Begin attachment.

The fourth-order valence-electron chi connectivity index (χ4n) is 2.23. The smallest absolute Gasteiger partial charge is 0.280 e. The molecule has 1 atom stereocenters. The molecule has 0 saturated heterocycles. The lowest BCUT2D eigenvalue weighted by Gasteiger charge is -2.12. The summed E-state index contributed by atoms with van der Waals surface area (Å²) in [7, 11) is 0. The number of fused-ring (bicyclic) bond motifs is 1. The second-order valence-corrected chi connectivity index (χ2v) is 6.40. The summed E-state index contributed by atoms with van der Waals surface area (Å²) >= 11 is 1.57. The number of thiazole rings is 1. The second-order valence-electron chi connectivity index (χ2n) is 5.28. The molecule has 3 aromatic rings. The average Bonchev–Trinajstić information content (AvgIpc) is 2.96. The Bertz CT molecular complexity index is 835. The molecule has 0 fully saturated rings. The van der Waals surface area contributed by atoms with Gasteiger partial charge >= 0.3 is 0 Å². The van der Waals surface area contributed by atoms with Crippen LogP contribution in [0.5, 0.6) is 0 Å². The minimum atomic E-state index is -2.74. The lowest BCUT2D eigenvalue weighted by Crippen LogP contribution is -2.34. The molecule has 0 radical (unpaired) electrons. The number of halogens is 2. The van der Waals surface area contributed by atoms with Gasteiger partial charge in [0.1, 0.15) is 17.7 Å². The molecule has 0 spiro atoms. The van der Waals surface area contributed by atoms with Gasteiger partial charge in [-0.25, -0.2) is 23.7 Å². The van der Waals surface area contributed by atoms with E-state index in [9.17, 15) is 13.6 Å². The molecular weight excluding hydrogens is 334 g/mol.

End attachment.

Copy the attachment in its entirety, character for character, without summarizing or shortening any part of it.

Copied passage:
The fourth-order valence-electron chi connectivity index (χ4n) is 2.23. The smallest absolute Gasteiger partial charge is 0.280 e. The molecule has 1 atom stereocenters. The molecule has 0 saturated heterocycles. The lowest BCUT2D eigenvalue weighted by Gasteiger charge is -2.12. The summed E-state index contributed by atoms with van der Waals surface area (Å²) in [7, 11) is 0. The number of fused-ring (bicyclic) bond motifs is 1. The second-order valence-corrected chi connectivity index (χ2v) is 6.40. The summed E-state index contributed by atoms with van der Waals surface area (Å²) >= 11 is 1.57. The number of thiazole rings is 1. The second-order valence-electron chi connectivity index (χ2n) is 5.28. The molecule has 3 aromatic rings. The average Bonchev–Trinajstić information content (AvgIpc) is 2.96. The Bertz CT molecular complexity index is 835. The molecule has 0 fully saturated rings. The van der Waals surface area contributed by atoms with Gasteiger partial charge >= 0.3 is 0 Å². The van der Waals surface area contributed by atoms with Crippen LogP contribution in [0.5, 0.6) is 0 Å². The minimum atomic E-state index is -2.74. The lowest BCUT2D eigenvalue weighted by Crippen LogP contribution is -2.34. The molecule has 0 radical (unpaired) electrons. The number of halogens is 2. The van der Waals surface area contributed by atoms with Gasteiger partial charge in [0.1, 0.15) is 17.7 Å². The molecule has 0 spiro atoms. The van der Waals surface area contributed by atoms with Gasteiger partial charge in [-0.25, -0.2) is 23.7 Å². The van der Waals surface area contributed by atoms with E-state index in [9.17, 15) is 13.6 Å². The molecular weight excluding hydrogens is 334 g/mol.